Lake Alexandrina (Point Sturt)
Map: Groundwater monitoring locations in Point Sturt
What is acidity?
Acidity is a measure of the acid (hydrogen ions) and dissolved metal ions (e.g. iron and aluminium) present in water bodies. Acidity is expressed as the volume of calcium carbonate (mg/L of CaCO3) required to neutralise any acid. Acidity build up occurs when the alkalinity or buffering capacity has been consumed.
Acidity at Point Sturt
Acidity was recorded in high levels at one site, PS 2S, at Point Sturt during the drought. Acidity has persisted at this site since the water level return. Acidity is also present at two other sites at Point Sturt, although this is at low levels. Monitoring of acidity at these sites will continue.
What is alkalinity?
Alkalinity is a measure of the buffering capacity of water, or the capacity of the water to neutralise acids and resist pH change. It is expressed in milligrams per litre as calcium carbonate (mg/L as CaCO3) and is present in groundwater predominantly due to the weathering of carbonate minerals in the soils.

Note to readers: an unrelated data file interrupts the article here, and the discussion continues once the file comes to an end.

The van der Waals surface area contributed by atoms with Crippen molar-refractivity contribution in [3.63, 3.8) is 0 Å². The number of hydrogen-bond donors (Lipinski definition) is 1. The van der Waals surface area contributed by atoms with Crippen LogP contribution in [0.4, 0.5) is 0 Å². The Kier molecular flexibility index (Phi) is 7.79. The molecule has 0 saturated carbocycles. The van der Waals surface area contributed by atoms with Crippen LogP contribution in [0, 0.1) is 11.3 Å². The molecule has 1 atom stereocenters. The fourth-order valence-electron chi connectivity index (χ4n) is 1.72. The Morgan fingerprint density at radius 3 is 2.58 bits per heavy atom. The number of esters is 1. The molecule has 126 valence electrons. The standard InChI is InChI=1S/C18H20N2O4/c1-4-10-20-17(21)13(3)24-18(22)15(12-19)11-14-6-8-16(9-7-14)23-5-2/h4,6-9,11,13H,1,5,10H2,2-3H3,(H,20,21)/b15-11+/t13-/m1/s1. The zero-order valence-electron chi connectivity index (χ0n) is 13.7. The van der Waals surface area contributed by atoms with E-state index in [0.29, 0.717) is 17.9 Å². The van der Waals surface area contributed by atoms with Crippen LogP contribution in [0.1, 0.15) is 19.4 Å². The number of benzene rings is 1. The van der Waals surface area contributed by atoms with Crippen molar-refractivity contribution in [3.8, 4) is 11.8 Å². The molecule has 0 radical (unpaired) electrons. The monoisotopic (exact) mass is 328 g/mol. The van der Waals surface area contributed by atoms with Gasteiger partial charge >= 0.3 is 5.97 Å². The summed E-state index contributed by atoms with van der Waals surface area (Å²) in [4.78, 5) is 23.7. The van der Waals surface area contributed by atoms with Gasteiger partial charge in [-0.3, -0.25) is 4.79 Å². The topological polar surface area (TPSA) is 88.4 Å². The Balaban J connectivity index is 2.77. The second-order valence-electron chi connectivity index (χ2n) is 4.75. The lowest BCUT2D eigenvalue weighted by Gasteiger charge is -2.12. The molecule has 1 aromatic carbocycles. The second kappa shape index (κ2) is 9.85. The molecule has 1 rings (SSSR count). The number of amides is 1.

Alkalinity at Point Sturt
Due to the low pH and high acidity present at site PS 2S throughout the drought and after inundation, there has been no recorded alkalinity at this site. This site will continue to be monitored for any signs of alkalinity improvement. The other sites at Point Sturt were not acidic, and has alkalinity is within normal variation.
What is pH?
pH is an indicator of acidity or alkalinity. pH is a logarithmic scale and an increase or decrease of one pH unit is a 10 fold change. Neutral water has a pH of 7, acidic solutions have values between 0-6 and alkaline solutions have values between 8-14.
pH levels at Point Sturt
There was one low pH groundwater site at Point Sturt during the drought. The low pH is a result of acidity produced as a result of the exposure of acid sulfate soils. Since this sites has been inundated, the pH has increased slightly, although still remains below desirable levels (pH > 6.5).
What is salinity?
Salinity is a measure of the amount of dissolved salts in the water. Saline water conducts electricity more readily than freshwater, so electrical conductivity (EC), measured in micro siemens per centimeters (uS/cm) is routinely used to measure salinity.
Salinity at Point Sturt
Salinity in the groundwater is naturally much higher than the overlying surface water due to accumulated dissolved salts from weathered soil materials. At Point Sturt, fresher surface water conditions since the inundation of these sites has allowed groundwater salinity decrease slightly.